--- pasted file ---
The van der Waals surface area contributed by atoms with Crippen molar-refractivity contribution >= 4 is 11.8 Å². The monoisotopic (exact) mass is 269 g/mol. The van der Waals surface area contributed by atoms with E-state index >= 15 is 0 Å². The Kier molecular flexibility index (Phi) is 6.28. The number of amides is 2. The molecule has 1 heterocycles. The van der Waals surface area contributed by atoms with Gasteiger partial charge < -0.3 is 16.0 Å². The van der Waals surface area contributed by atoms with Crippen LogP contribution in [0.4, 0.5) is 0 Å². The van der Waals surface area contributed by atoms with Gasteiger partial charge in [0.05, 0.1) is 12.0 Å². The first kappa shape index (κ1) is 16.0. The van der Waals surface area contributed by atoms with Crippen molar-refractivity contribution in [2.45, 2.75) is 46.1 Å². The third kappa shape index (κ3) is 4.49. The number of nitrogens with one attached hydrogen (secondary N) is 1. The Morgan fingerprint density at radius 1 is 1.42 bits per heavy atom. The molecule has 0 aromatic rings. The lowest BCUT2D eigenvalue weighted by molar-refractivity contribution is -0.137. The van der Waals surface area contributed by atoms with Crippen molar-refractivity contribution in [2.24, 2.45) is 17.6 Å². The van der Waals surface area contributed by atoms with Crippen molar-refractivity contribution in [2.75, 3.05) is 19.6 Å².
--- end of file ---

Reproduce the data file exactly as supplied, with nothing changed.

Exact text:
The van der Waals surface area contributed by atoms with Crippen molar-refractivity contribution >= 4 is 11.8 Å². The monoisotopic (exact) mass is 269 g/mol. The van der Waals surface area contributed by atoms with E-state index >= 15 is 0 Å². The Kier molecular flexibility index (Phi) is 6.28. The number of amides is 2. The molecule has 1 heterocycles. The van der Waals surface area contributed by atoms with Gasteiger partial charge < -0.3 is 16.0 Å². The van der Waals surface area contributed by atoms with Crippen LogP contribution in [0.4, 0.5) is 0 Å². The van der Waals surface area contributed by atoms with Gasteiger partial charge in [0.05, 0.1) is 12.0 Å². The first kappa shape index (κ1) is 16.0. The van der Waals surface area contributed by atoms with Crippen molar-refractivity contribution in [2.45, 2.75) is 46.1 Å². The third kappa shape index (κ3) is 4.49. The number of nitrogens with one attached hydrogen (secondary N) is 1. The Morgan fingerprint density at radius 1 is 1.42 bits per heavy atom. The molecule has 0 aromatic rings. The lowest BCUT2D eigenvalue weighted by molar-refractivity contribution is -0.137. The van der Waals surface area contributed by atoms with Crippen molar-refractivity contribution in [2.24, 2.45) is 17.6 Å². The van der Waals surface area contributed by atoms with Crippen molar-refractivity contribution in [2.75, 3.05) is 19.6 Å².